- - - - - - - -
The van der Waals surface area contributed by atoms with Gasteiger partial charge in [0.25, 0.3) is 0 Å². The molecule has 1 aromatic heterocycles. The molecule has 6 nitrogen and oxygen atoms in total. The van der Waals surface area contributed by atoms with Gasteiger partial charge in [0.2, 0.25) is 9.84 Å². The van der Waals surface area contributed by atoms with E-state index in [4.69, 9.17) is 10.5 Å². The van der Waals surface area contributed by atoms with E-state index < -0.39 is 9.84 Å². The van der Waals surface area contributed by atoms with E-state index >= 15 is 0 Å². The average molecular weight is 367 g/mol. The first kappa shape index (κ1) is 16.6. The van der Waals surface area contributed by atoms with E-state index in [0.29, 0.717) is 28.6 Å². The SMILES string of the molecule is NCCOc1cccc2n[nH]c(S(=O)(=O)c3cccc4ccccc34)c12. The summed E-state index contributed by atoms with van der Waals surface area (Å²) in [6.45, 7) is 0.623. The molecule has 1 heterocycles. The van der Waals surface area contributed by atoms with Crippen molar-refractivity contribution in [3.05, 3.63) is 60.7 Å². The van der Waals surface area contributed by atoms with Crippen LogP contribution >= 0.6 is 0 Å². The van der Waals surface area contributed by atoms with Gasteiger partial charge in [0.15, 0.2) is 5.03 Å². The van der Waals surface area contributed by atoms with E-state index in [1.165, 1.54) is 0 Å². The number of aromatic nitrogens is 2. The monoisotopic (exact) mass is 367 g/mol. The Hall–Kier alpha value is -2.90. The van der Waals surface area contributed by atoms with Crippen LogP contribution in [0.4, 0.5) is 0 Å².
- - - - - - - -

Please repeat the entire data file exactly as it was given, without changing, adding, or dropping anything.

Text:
The van der Waals surface area contributed by atoms with Gasteiger partial charge in [0.25, 0.3) is 0 Å². The molecule has 1 aromatic heterocycles. The molecule has 6 nitrogen and oxygen atoms in total. The van der Waals surface area contributed by atoms with Gasteiger partial charge in [0.2, 0.25) is 9.84 Å². The van der Waals surface area contributed by atoms with E-state index in [4.69, 9.17) is 10.5 Å². The van der Waals surface area contributed by atoms with E-state index < -0.39 is 9.84 Å². The van der Waals surface area contributed by atoms with E-state index >= 15 is 0 Å². The average molecular weight is 367 g/mol. The first kappa shape index (κ1) is 16.6. The van der Waals surface area contributed by atoms with E-state index in [0.29, 0.717) is 28.6 Å². The SMILES string of the molecule is NCCOc1cccc2n[nH]c(S(=O)(=O)c3cccc4ccccc34)c12. The summed E-state index contributed by atoms with van der Waals surface area (Å²) in [6.45, 7) is 0.623. The molecule has 1 heterocycles. The van der Waals surface area contributed by atoms with Crippen molar-refractivity contribution in [3.05, 3.63) is 60.7 Å². The van der Waals surface area contributed by atoms with Crippen LogP contribution >= 0.6 is 0 Å². The van der Waals surface area contributed by atoms with Gasteiger partial charge in [0.15, 0.2) is 5.03 Å². The van der Waals surface area contributed by atoms with E-state index in [1.165, 1.54) is 0 Å². The number of aromatic nitrogens is 2. The monoisotopic (exact) mass is 367 g/mol. The Hall–Kier alpha value is -2.90. The van der Waals surface area contributed by atoms with Crippen LogP contribution in [0.4, 0.5) is 0 Å².